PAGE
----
A mentor of mine helped me believe this, convinced me to stay at Groupon and helped me understand that the career shift I was looking for could happen here. She and my interim manager, my most trusted advisors at the time, collaborated on what an expanded version of my role could look like and presented the option to me. I would keep reporting to my interim manager (who would become our teams’ senior manager), and I would learn project management skills on-the-job. With this new role came greater autonomy. I started working more closely with the engineering team under my senior manager and did a scrum master certification course. To quote Stephen Colbert, “The process of process is process,” and I can’t think of a more process-y process than agile methodologies! While taking on a sort of scrum master role with the engineering team, I also began doing their product work.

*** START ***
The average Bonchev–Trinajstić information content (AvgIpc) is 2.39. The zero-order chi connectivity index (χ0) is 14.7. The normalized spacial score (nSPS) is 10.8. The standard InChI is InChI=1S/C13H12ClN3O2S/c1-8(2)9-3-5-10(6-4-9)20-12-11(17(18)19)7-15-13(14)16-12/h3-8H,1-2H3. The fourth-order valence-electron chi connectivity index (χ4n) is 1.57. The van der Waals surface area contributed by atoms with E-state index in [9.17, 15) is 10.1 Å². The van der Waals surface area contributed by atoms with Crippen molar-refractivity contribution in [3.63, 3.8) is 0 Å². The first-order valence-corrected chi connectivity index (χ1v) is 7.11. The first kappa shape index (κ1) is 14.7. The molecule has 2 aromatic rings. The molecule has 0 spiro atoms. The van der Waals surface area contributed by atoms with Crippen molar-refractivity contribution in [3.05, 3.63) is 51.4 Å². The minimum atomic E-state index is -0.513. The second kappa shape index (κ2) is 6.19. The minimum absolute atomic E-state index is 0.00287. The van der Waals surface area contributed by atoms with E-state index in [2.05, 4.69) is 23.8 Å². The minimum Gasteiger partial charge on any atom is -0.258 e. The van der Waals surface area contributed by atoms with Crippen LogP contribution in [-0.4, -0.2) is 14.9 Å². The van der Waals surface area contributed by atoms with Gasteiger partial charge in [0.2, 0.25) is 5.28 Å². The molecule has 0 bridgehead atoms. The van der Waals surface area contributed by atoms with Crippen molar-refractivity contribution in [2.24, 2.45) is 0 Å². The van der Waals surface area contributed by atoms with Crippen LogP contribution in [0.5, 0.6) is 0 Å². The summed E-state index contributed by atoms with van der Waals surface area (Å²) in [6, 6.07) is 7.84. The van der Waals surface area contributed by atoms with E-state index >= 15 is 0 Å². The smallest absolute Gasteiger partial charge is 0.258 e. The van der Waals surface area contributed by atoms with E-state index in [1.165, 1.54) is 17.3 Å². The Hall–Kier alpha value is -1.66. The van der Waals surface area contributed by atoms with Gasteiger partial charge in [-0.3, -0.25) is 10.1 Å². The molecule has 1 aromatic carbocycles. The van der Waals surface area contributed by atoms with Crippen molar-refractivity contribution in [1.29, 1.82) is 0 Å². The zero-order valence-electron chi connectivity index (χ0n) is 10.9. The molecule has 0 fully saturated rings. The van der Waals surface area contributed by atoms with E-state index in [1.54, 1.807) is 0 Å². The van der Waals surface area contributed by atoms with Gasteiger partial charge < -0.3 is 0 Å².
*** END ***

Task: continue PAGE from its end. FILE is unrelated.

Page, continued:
“Emily’s passion for Groupon is electric. You can feel it when you’re in the same room, you can see it for miles away. Emily’s dedication to her job is infectious. She consistently makes me want to do better for our customers, merchants, and employees,” Alan Deitch, Director of Engineering

That summer, having learned in the previous year how important it was to always vocalize my career goals, I told my manager that my ultimate goal was to be a chief operations officer. Instead of laughing and bringing me back down to earth, which is what I totally would have expected someone to do, he took me seriously. So seriously, in fact, that he said people management was probably the next logical step toward that goal. Before I knew it, I was on my way to becoming an engineering manager. My team was small, but their skills were mighty. Having not been an engineer myself, we had to find our own ways to work together, put out quality products, and do so on time. My team met all of their deadlines in the time that I managed them, and I couldn’t be prouder.